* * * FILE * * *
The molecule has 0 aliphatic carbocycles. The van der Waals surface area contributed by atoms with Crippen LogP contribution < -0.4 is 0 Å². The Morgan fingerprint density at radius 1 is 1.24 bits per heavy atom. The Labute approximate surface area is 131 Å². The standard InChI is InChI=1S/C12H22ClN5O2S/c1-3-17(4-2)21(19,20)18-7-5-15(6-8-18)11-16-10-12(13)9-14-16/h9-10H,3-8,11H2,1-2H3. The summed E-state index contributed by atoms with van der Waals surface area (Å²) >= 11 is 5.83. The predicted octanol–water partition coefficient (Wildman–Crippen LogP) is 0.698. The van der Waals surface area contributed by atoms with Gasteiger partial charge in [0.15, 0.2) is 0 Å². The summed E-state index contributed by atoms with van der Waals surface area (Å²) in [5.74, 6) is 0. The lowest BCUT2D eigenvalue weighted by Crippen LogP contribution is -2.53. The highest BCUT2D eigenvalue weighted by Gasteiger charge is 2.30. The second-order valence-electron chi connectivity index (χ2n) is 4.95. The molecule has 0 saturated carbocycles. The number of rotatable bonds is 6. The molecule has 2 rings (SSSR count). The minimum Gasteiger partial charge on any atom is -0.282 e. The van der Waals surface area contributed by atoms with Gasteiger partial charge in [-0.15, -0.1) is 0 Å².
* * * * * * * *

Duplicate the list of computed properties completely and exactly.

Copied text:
The molecule has 0 aliphatic carbocycles. The van der Waals surface area contributed by atoms with Crippen LogP contribution < -0.4 is 0 Å². The Morgan fingerprint density at radius 1 is 1.24 bits per heavy atom. The Labute approximate surface area is 131 Å². The standard InChI is InChI=1S/C12H22ClN5O2S/c1-3-17(4-2)21(19,20)18-7-5-15(6-8-18)11-16-10-12(13)9-14-16/h9-10H,3-8,11H2,1-2H3. The summed E-state index contributed by atoms with van der Waals surface area (Å²) >= 11 is 5.83. The predicted octanol–water partition coefficient (Wildman–Crippen LogP) is 0.698. The van der Waals surface area contributed by atoms with Gasteiger partial charge in [0.15, 0.2) is 0 Å². The summed E-state index contributed by atoms with van der Waals surface area (Å²) in [5.74, 6) is 0. The lowest BCUT2D eigenvalue weighted by Crippen LogP contribution is -2.53. The highest BCUT2D eigenvalue weighted by Gasteiger charge is 2.30. The second-order valence-electron chi connectivity index (χ2n) is 4.95. The molecule has 0 saturated carbocycles. The number of rotatable bonds is 6. The molecule has 2 rings (SSSR count). The minimum Gasteiger partial charge on any atom is -0.282 e. The van der Waals surface area contributed by atoms with Gasteiger partial charge in [-0.15, -0.1) is 0 Å².